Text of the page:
Furling Sails

Often, particularly in inclement weather (although it will be a primary objective aboard Sister to avoid bad weather), it's a pain in the butt and somewhat dangerous to have to get out of the cockpit and onto the foredeck to manage the sails. Managing the sails, in this case, means to reduce or increase their effective size or even to remove them altogether, according to changes in the weather.

In many boats both the jib (the foresail) and the mainsail must be raised and lowered by hand which, in a strong breeze and/or rough seas can be perilous. For some twenty years now it has been common for cruising sailboats to sport a furling system for the foresail (the "jib"). Rather than slide up and down the forestay, the jib wraps (or furls) about an assembly which includes the forestay. To set the jib one must simply unwrap it from the furling system. To strike the sail means that you wrap it back up again. Finally, to reef the jib, which means to partially set it, you simply unwrap a portion of the sail.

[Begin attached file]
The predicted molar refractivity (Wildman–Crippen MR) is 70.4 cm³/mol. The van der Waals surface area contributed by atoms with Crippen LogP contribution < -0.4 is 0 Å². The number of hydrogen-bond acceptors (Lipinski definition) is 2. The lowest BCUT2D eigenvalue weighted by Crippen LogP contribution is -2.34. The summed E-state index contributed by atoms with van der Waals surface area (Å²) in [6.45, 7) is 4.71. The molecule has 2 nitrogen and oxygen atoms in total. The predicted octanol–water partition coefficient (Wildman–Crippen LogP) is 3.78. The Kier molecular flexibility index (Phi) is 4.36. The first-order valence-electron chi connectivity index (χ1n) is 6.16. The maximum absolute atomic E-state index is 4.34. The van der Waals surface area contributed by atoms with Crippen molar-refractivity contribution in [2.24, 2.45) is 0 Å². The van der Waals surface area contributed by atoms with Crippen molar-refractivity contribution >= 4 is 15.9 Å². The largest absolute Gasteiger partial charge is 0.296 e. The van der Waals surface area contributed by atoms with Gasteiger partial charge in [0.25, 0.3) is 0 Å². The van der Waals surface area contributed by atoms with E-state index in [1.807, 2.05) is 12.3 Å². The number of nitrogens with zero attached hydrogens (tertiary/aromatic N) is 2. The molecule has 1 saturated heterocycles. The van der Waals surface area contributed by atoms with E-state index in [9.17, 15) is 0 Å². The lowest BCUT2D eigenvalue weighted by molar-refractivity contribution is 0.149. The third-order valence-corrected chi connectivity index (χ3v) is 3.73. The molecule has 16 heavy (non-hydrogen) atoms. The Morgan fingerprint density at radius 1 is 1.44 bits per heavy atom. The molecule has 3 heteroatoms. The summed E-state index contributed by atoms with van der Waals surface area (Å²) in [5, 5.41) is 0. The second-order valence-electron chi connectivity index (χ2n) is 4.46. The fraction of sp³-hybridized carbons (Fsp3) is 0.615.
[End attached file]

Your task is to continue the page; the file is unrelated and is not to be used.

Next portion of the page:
Click here to read more about the furling jib.

There have been furling systems for mainsails available for years as well. For various reasons, probably mostly because the early systems were somewhat unreliable, Mainsail furling systems haven't caught on nearly to the extent that jib furling systems have. Recently significant improvements have been made in these furling systems. Given these improvements, the obvious safety advantage in not having to go on deck to handle the main and, a small lazy factor, we decided to have a self furling mainsail system installed on Sister. Check it out.

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